Alleviating Poverty

“The pessimists and the skeptics say “it can’t be done.’ You can’t win the war against poverty. But we can do it today because we have the wealth to do it. We have the knowledge of economics, we have the fiscal and monetary tools and techniques to do it. We have the means of communication, and the mobility of population to do it.”
Sargent Shriver |Boston, MA| June 8, 1964

On this day in 1964, President Lyndon Johnson declared an “unconditional war on poverty” in his first State of the Union address. In this week’s quote, Sargent Shriver brings us a very important message from that era, which is that the United States has the means to tackle poverty. Although Sarge spoke these words 54 years ago, they are perhaps more true today. We certainly have the resources to alleviate poverty in this country; the question is, do we have the will?

Some background about Sarge and the War on Poverty: following the State of the Union, President Johnson called on Sargent Shriver, who was Director of the Peace Corps at the time, to lead the anti-poverty efforts. Sarge took up Johnson’s challenge. He focused on the notion that people could lift themselves out of poverty if they were given the chance to do so. Heading up the newly-created Office of Economic Opportunity, Sarge led the creation of multiple programs that addressed the root causes of poverty: lack of employment, education, legal resources, health care, community support, and more. The poverty programs, Head Start, Job Corps, VISTA, Community Action Program, Legal Services to the Poor, and Foster Grandparents, were meant to be implemented and customized at the local level, so that individual communities could have the resources that would best help their most vulnerable citizens. And the programs worked: although funding and focus on the War on Poverty lagged as the war in Vietnam intensified, the programs have empowered communities for the past 54 years, many of them operating continuously to this day.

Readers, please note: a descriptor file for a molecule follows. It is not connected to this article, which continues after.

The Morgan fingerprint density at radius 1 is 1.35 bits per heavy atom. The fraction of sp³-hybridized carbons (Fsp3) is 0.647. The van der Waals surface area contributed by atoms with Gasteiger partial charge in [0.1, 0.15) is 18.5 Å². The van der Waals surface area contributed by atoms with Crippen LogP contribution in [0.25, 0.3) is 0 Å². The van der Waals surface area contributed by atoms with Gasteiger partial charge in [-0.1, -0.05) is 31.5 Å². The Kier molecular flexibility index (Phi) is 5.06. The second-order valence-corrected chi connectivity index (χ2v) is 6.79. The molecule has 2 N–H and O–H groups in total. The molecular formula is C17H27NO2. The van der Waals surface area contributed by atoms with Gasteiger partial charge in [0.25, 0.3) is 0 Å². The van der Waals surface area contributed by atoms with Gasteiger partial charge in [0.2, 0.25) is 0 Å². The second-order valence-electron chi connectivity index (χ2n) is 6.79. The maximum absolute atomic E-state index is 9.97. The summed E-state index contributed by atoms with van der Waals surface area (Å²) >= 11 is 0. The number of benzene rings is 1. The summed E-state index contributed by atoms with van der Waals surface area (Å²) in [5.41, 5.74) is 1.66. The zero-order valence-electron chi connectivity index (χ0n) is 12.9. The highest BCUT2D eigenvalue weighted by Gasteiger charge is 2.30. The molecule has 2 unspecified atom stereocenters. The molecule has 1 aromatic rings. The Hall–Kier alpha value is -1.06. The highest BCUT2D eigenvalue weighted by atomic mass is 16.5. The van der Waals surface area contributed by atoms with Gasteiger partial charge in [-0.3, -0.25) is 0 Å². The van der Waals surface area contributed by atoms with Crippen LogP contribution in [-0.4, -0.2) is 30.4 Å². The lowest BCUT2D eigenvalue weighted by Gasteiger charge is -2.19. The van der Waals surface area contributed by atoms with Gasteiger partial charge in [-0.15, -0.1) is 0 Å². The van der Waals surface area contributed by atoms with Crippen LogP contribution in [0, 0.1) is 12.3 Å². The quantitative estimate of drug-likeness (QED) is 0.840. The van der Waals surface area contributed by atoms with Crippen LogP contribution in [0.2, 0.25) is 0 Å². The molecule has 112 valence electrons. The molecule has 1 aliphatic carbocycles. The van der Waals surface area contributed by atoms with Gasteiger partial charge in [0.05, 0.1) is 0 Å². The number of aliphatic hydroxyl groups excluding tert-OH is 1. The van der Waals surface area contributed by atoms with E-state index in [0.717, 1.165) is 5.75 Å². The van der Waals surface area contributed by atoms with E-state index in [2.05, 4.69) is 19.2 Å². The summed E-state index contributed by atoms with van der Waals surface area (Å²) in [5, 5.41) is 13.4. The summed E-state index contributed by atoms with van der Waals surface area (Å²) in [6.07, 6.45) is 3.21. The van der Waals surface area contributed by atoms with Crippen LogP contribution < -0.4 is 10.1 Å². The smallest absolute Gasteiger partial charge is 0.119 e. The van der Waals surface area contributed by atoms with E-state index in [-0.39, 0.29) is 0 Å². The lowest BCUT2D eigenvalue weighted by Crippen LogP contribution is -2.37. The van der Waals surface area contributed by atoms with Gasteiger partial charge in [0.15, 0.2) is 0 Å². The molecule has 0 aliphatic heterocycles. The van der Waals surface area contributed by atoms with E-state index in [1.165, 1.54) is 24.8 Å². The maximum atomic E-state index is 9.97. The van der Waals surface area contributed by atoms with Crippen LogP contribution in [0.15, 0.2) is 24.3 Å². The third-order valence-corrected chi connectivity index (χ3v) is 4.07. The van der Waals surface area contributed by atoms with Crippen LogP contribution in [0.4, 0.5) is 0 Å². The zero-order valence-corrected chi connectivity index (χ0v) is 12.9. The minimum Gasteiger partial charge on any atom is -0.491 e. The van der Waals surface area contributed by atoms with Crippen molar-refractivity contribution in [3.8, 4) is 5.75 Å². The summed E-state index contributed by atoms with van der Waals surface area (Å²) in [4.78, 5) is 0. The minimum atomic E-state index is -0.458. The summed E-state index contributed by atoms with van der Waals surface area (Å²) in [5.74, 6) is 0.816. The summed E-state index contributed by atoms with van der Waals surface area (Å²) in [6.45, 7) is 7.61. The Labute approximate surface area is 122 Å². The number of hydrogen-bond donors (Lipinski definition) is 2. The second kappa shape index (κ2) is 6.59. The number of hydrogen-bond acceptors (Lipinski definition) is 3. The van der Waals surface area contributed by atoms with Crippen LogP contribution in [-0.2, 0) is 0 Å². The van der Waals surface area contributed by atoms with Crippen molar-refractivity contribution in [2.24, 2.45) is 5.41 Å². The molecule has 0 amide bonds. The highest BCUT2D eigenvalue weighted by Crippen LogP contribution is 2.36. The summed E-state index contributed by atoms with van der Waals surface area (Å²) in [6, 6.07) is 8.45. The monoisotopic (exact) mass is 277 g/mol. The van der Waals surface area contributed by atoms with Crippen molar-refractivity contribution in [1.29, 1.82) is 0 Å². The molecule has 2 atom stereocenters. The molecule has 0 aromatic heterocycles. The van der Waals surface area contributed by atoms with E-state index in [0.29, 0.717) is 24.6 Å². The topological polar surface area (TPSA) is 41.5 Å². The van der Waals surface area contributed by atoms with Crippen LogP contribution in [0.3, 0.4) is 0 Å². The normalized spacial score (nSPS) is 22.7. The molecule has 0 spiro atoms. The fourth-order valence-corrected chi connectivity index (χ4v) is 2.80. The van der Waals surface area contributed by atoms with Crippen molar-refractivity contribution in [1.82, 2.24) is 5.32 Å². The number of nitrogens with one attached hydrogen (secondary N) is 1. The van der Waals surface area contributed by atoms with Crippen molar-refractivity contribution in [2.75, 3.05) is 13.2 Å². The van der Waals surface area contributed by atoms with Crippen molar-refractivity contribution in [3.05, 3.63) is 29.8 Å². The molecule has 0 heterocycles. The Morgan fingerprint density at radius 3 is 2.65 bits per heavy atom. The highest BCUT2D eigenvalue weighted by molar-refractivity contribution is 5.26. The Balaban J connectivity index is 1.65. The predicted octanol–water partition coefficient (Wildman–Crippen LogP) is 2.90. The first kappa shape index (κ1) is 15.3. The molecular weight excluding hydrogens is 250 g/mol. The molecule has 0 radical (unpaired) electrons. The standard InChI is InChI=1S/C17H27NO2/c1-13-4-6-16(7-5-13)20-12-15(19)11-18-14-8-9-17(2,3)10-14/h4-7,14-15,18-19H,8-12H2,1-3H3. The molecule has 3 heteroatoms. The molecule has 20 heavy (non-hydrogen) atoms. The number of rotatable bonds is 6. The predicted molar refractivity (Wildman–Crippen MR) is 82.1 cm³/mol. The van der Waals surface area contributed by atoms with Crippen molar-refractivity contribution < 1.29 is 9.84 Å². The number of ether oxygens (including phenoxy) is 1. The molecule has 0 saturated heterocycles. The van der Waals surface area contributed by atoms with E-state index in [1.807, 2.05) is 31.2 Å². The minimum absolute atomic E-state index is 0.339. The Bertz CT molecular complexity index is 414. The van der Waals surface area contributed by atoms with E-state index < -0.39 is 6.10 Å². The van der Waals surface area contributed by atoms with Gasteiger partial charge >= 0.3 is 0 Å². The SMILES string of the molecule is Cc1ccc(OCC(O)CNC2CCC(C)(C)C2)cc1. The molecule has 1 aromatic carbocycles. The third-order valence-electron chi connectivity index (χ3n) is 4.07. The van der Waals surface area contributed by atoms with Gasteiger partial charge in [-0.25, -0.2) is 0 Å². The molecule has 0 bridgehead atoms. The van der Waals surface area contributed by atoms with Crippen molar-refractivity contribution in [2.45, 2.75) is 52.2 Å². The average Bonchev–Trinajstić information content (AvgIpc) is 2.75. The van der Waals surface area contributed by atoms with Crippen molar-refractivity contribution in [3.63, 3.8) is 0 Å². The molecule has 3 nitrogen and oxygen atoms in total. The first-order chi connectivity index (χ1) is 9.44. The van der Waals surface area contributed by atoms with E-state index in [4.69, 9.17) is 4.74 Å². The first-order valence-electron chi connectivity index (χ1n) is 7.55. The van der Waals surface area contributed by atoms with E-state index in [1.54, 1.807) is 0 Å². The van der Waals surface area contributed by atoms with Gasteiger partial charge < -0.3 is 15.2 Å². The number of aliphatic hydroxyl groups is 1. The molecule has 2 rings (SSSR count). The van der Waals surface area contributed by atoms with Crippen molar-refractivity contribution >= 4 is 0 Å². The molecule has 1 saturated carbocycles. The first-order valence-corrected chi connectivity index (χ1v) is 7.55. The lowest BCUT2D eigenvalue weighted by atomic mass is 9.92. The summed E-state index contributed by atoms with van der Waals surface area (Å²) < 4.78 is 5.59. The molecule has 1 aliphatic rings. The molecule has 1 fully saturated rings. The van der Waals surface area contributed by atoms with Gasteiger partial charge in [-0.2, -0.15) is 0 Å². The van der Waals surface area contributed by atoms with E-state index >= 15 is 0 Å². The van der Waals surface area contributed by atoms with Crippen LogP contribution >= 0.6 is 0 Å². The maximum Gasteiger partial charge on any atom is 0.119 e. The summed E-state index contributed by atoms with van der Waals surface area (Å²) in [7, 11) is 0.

This week’s quote is from the Boston College Commencement, an address from the early days of the War on Poverty. In it, we see Sarge’s combination of optimism, persuasiveness, and pragmatism, all qualities that he brought to the challenge that President Johnson issued 54 years ago today.

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Peace requires the simple but powerful recognition that what we have in common as human beings is more important and crucial than what divides us.
Sargent Shriver
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